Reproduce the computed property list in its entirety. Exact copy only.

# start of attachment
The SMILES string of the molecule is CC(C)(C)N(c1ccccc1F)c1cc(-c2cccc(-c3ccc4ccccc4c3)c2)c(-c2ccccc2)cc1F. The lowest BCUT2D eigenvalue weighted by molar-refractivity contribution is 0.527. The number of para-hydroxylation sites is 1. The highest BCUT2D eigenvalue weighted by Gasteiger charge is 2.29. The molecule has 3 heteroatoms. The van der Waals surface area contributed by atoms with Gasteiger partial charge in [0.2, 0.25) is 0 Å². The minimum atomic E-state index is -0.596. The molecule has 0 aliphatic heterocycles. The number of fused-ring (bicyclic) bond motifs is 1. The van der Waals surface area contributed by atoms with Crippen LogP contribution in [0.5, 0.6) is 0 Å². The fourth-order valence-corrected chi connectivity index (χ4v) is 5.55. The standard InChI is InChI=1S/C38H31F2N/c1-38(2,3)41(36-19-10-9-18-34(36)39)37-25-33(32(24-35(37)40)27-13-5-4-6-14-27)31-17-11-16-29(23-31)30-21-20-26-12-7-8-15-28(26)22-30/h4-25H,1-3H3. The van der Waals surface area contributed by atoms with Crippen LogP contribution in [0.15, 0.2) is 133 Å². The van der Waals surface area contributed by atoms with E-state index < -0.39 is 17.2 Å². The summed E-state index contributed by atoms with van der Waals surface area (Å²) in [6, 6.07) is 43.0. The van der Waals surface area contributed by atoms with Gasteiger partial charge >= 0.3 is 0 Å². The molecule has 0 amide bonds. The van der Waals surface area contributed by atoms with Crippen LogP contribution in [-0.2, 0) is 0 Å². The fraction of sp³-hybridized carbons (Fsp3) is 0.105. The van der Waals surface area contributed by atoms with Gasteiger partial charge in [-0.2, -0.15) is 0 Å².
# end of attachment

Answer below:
The SMILES string of the molecule is CC(C)(C)N(c1ccccc1F)c1cc(-c2cccc(-c3ccc4ccccc4c3)c2)c(-c2ccccc2)cc1F. The lowest BCUT2D eigenvalue weighted by molar-refractivity contribution is 0.527. The number of para-hydroxylation sites is 1. The highest BCUT2D eigenvalue weighted by Gasteiger charge is 2.29. The molecule has 3 heteroatoms. The van der Waals surface area contributed by atoms with Gasteiger partial charge in [0.2, 0.25) is 0 Å². The minimum atomic E-state index is -0.596. The molecule has 0 aliphatic heterocycles. The number of fused-ring (bicyclic) bond motifs is 1. The van der Waals surface area contributed by atoms with Crippen LogP contribution in [0.5, 0.6) is 0 Å². The fourth-order valence-corrected chi connectivity index (χ4v) is 5.55. The standard InChI is InChI=1S/C38H31F2N/c1-38(2,3)41(36-19-10-9-18-34(36)39)37-25-33(32(24-35(37)40)27-13-5-4-6-14-27)31-17-11-16-29(23-31)30-21-20-26-12-7-8-15-28(26)22-30/h4-25H,1-3H3. The van der Waals surface area contributed by atoms with Crippen LogP contribution in [0.15, 0.2) is 133 Å². The van der Waals surface area contributed by atoms with E-state index < -0.39 is 17.2 Å². The summed E-state index contributed by atoms with van der Waals surface area (Å²) in [6, 6.07) is 43.0. The van der Waals surface area contributed by atoms with Gasteiger partial charge >= 0.3 is 0 Å². The molecule has 0 amide bonds. The van der Waals surface area contributed by atoms with Crippen LogP contribution in [-0.2, 0) is 0 Å². The fraction of sp³-hybridized carbons (Fsp3) is 0.105. The van der Waals surface area contributed by atoms with Gasteiger partial charge in [-0.2, -0.15) is 0 Å².